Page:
Our last camp site for the week was on another beautiful sandy beach. And by this point, the only reason to put up a tent was to create a private space to change and provide a place to dry wet clothes. I no longer bothered with the rain fly and I don't think I shut my tent door and I know I did not actually climb into my overly warm sleeping bag.

That night the guides hit it out of the park for dinner and created an amazingly sumptuous feast. When I collected my dinner plate I claimed there was no way I could eat it all.
And yet, I finished all but a small portion of the steak and indulged in dutch oven brownies for dessert. We had a subdued campfire that evening with quiet and sometimes serious conversations as the teenagers among us piled their sleeping mats and bags into a single heap near the edge of the beach for one final slumber party while parents grew concerned and decided one last night was more than enough.
My last night was difficult. For whatever reason my muscles ached and ached and sleep eluded me. I tossed and turned and made a number of attempts to stretch my fatigued muscles. I would have done anything for an ibuprofen. It was sheer misery and I blame my position as lead paddler pushing against the headwind on an extra long day. And maybe the fact that my muscles just weren't prepared for so much paddling all at once.
Day 6
The final day was a bit sad. I believe we were all ready to shower but most of us were not yet ready to leave the wilderness behind. We had bonded as a group in an unexpected way those last couple of days and formed a unique community.

A community that felt comfortable enough with each other to leave surprise photos like this on my camera:
It was an incredible week. I was disappointed with how short our paddling day was when I saw the convergence point where the Middle Fork flowed into the main Salmon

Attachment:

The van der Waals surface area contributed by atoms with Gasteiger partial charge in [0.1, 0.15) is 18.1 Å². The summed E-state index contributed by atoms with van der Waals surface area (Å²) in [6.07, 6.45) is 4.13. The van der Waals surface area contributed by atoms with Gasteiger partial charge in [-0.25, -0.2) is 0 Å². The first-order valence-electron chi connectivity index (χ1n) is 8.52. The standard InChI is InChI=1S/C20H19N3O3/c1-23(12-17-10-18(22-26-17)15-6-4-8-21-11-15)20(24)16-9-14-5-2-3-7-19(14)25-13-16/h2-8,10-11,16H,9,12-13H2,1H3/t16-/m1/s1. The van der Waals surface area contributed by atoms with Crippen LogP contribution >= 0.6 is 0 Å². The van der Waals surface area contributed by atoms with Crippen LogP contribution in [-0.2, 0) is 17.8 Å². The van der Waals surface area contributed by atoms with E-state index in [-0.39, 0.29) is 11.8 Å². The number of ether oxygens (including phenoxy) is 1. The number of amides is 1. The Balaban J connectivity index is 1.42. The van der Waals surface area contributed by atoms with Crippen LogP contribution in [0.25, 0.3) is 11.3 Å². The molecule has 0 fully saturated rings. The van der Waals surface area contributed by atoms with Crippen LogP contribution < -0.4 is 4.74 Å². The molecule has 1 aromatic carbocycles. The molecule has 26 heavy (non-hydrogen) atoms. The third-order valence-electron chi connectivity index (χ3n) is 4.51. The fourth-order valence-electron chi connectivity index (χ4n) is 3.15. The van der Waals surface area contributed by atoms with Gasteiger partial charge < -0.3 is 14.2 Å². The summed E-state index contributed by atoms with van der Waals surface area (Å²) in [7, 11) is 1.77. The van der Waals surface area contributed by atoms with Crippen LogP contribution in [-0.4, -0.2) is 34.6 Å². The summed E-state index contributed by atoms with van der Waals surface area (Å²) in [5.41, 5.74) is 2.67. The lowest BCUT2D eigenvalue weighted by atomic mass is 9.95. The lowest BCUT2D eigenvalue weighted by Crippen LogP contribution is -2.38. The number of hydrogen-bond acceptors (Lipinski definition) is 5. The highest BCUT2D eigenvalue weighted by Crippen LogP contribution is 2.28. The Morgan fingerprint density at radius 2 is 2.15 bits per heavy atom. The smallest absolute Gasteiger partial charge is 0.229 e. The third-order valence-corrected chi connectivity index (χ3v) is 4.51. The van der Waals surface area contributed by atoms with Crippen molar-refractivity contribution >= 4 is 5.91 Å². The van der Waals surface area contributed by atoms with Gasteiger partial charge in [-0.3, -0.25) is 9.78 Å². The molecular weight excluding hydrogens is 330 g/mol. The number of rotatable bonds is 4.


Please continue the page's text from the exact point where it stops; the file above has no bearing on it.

and knew it was time to leave the boats behind.
We pulled the rafts out of the water and loaded our gear into a school bus waiting our arrival.
We said some preliminary farewells to the guides
and I turned back for one last glimpse of the Middle Fork as the yellow school bus bounced along the dusty road toward civilization.
I was greeted at the hotel (after I took a lengthy shower that still left sand embedded in my toenails) by my parents who love me enough to drive to Salmon, Idaho to collect me.
We shared some nostalgic memories with my dad and joined him for a drive to a nearby camp ground he frequented as a kid. And I scolded him for keeping the place a secret from us all these years. It was unbelievably beautiful and the campground was almost completely empty - surprising for an August weekend to this Utah girl.
I had one more chance to say goodbye to my fellow river trip paddlers at a farewell dinner. My parents joined us and caught a glimpse into why my trip was so enjoyable. It was hard to say goodbye to the guides and I'm disappointed to say that here it is December and I have not made good on any of my promises to stay in touch . . . or send photos. I guess that is the next step, right?

1 comment:

michele said...

i'm still jealous of this trip!